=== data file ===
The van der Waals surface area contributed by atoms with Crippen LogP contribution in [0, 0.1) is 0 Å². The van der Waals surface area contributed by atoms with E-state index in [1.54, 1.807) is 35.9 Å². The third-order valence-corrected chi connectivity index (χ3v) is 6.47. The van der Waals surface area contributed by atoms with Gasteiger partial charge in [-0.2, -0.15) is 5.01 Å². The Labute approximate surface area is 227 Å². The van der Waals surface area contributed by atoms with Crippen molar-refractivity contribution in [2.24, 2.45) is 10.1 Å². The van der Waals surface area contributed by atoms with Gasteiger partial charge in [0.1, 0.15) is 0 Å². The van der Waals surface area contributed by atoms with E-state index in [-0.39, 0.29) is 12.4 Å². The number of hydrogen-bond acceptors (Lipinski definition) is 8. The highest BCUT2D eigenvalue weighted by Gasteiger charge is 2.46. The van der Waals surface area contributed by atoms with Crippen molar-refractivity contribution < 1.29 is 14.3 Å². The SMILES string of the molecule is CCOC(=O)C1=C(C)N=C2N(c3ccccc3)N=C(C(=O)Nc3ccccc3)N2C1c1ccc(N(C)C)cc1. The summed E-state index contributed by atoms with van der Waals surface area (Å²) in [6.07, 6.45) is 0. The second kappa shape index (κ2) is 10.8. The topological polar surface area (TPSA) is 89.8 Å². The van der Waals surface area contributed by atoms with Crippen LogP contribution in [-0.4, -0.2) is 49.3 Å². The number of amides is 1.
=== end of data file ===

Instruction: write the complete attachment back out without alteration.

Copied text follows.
The van der Waals surface area contributed by atoms with Crippen LogP contribution in [0, 0.1) is 0 Å². The van der Waals surface area contributed by atoms with E-state index in [1.54, 1.807) is 35.9 Å². The third-order valence-corrected chi connectivity index (χ3v) is 6.47. The van der Waals surface area contributed by atoms with Gasteiger partial charge in [-0.2, -0.15) is 5.01 Å². The Labute approximate surface area is 227 Å². The van der Waals surface area contributed by atoms with Crippen molar-refractivity contribution in [2.24, 2.45) is 10.1 Å². The van der Waals surface area contributed by atoms with Gasteiger partial charge in [0.1, 0.15) is 0 Å². The van der Waals surface area contributed by atoms with E-state index in [-0.39, 0.29) is 12.4 Å². The number of hydrogen-bond acceptors (Lipinski definition) is 8. The highest BCUT2D eigenvalue weighted by Gasteiger charge is 2.46. The van der Waals surface area contributed by atoms with Crippen molar-refractivity contribution < 1.29 is 14.3 Å². The SMILES string of the molecule is CCOC(=O)C1=C(C)N=C2N(c3ccccc3)N=C(C(=O)Nc3ccccc3)N2C1c1ccc(N(C)C)cc1. The summed E-state index contributed by atoms with van der Waals surface area (Å²) in [6.07, 6.45) is 0. The second kappa shape index (κ2) is 10.8. The topological polar surface area (TPSA) is 89.8 Å². The van der Waals surface area contributed by atoms with Crippen LogP contribution in [-0.4, -0.2) is 49.3 Å². The number of amides is 1.